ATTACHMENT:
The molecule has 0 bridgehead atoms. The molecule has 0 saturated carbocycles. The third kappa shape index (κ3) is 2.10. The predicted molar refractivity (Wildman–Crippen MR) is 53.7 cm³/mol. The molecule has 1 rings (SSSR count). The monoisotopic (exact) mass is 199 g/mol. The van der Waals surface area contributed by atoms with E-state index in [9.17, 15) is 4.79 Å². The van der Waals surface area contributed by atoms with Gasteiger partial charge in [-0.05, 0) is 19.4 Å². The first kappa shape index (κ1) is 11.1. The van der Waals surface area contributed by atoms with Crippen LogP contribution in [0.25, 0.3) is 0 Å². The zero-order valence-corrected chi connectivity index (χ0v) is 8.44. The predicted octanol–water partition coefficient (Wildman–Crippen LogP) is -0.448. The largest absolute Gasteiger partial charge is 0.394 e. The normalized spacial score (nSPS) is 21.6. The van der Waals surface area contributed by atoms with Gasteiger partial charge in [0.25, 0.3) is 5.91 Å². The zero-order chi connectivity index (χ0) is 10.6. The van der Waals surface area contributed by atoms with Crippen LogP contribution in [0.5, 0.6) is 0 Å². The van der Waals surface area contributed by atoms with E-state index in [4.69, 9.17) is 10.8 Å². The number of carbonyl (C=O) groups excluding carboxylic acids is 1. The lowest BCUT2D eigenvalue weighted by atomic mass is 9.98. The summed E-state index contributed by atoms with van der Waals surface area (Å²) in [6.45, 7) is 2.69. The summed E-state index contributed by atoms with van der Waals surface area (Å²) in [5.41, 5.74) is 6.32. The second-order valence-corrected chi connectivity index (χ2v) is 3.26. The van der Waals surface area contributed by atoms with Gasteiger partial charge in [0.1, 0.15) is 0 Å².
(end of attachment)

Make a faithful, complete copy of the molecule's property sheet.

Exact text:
The molecule has 0 bridgehead atoms. The molecule has 0 saturated carbocycles. The third kappa shape index (κ3) is 2.10. The predicted molar refractivity (Wildman–Crippen MR) is 53.7 cm³/mol. The molecule has 1 rings (SSSR count). The monoisotopic (exact) mass is 199 g/mol. The van der Waals surface area contributed by atoms with E-state index in [9.17, 15) is 4.79 Å². The van der Waals surface area contributed by atoms with Gasteiger partial charge in [-0.05, 0) is 19.4 Å². The first kappa shape index (κ1) is 11.1. The van der Waals surface area contributed by atoms with Crippen LogP contribution in [0.25, 0.3) is 0 Å². The zero-order valence-corrected chi connectivity index (χ0v) is 8.44. The predicted octanol–water partition coefficient (Wildman–Crippen LogP) is -0.448. The largest absolute Gasteiger partial charge is 0.394 e. The normalized spacial score (nSPS) is 21.6. The van der Waals surface area contributed by atoms with Gasteiger partial charge in [0.25, 0.3) is 5.91 Å². The zero-order chi connectivity index (χ0) is 10.6. The van der Waals surface area contributed by atoms with Crippen LogP contribution in [0.5, 0.6) is 0 Å². The van der Waals surface area contributed by atoms with E-state index in [4.69, 9.17) is 10.8 Å². The number of carbonyl (C=O) groups excluding carboxylic acids is 1. The lowest BCUT2D eigenvalue weighted by atomic mass is 9.98. The summed E-state index contributed by atoms with van der Waals surface area (Å²) in [6.45, 7) is 2.69. The summed E-state index contributed by atoms with van der Waals surface area (Å²) in [5.41, 5.74) is 6.32. The second-order valence-corrected chi connectivity index (χ2v) is 3.26. The van der Waals surface area contributed by atoms with Gasteiger partial charge in [0.1, 0.15) is 0 Å².